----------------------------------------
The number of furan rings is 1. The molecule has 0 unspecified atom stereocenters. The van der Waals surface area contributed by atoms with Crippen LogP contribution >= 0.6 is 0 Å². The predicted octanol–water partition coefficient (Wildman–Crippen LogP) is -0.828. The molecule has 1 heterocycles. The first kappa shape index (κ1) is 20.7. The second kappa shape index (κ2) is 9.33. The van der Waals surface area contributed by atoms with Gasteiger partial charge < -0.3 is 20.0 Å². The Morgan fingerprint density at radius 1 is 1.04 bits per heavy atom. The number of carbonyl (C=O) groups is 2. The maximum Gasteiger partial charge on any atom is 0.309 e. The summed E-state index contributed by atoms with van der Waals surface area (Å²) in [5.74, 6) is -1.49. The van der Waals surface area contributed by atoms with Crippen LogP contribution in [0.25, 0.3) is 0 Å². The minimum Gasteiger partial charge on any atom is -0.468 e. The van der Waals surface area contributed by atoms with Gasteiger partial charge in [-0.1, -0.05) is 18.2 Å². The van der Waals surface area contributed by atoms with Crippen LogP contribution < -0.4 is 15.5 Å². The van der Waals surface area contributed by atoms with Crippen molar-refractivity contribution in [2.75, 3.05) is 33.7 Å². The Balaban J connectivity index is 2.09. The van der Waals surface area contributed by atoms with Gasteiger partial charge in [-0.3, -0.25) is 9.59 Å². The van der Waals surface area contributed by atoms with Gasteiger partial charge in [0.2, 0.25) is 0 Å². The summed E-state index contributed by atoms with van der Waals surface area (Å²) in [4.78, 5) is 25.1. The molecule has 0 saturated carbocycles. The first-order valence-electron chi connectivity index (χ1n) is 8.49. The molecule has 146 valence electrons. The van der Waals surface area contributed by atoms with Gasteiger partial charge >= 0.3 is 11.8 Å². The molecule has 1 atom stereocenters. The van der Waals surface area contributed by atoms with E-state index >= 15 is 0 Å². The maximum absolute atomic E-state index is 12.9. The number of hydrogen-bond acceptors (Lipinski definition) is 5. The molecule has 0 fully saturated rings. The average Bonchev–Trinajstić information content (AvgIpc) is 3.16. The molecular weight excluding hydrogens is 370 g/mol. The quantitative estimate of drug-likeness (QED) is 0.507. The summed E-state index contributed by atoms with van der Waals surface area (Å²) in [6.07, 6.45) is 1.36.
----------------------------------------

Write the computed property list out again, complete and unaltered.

The number of furan rings is 1. The molecule has 0 unspecified atom stereocenters. The van der Waals surface area contributed by atoms with Crippen LogP contribution >= 0.6 is 0 Å². The predicted octanol–water partition coefficient (Wildman–Crippen LogP) is -0.828. The molecule has 1 heterocycles. The first kappa shape index (κ1) is 20.7. The second kappa shape index (κ2) is 9.33. The van der Waals surface area contributed by atoms with Gasteiger partial charge < -0.3 is 20.0 Å². The Morgan fingerprint density at radius 1 is 1.04 bits per heavy atom. The number of carbonyl (C=O) groups is 2. The maximum Gasteiger partial charge on any atom is 0.309 e. The summed E-state index contributed by atoms with van der Waals surface area (Å²) in [5.74, 6) is -1.49. The van der Waals surface area contributed by atoms with Crippen LogP contribution in [0.25, 0.3) is 0 Å². The minimum Gasteiger partial charge on any atom is -0.468 e. The van der Waals surface area contributed by atoms with Gasteiger partial charge in [-0.1, -0.05) is 18.2 Å². The van der Waals surface area contributed by atoms with Crippen LogP contribution < -0.4 is 15.5 Å². The van der Waals surface area contributed by atoms with Crippen molar-refractivity contribution in [2.75, 3.05) is 33.7 Å². The Balaban J connectivity index is 2.09. The van der Waals surface area contributed by atoms with Gasteiger partial charge in [-0.3, -0.25) is 9.59 Å². The van der Waals surface area contributed by atoms with Gasteiger partial charge in [0.2, 0.25) is 0 Å². The summed E-state index contributed by atoms with van der Waals surface area (Å²) in [4.78, 5) is 25.1. The molecule has 0 saturated carbocycles. The first-order valence-electron chi connectivity index (χ1n) is 8.49. The molecule has 146 valence electrons. The van der Waals surface area contributed by atoms with Gasteiger partial charge >= 0.3 is 11.8 Å². The molecule has 1 atom stereocenters. The van der Waals surface area contributed by atoms with E-state index >= 15 is 0 Å². The maximum absolute atomic E-state index is 12.9. The number of hydrogen-bond acceptors (Lipinski definition) is 5. The molecule has 0 fully saturated rings. The average Bonchev–Trinajstić information content (AvgIpc) is 3.16. The molecular weight excluding hydrogens is 370 g/mol. The quantitative estimate of drug-likeness (QED) is 0.507. The summed E-state index contributed by atoms with van der Waals surface area (Å²) in [6.07, 6.45) is 1.36.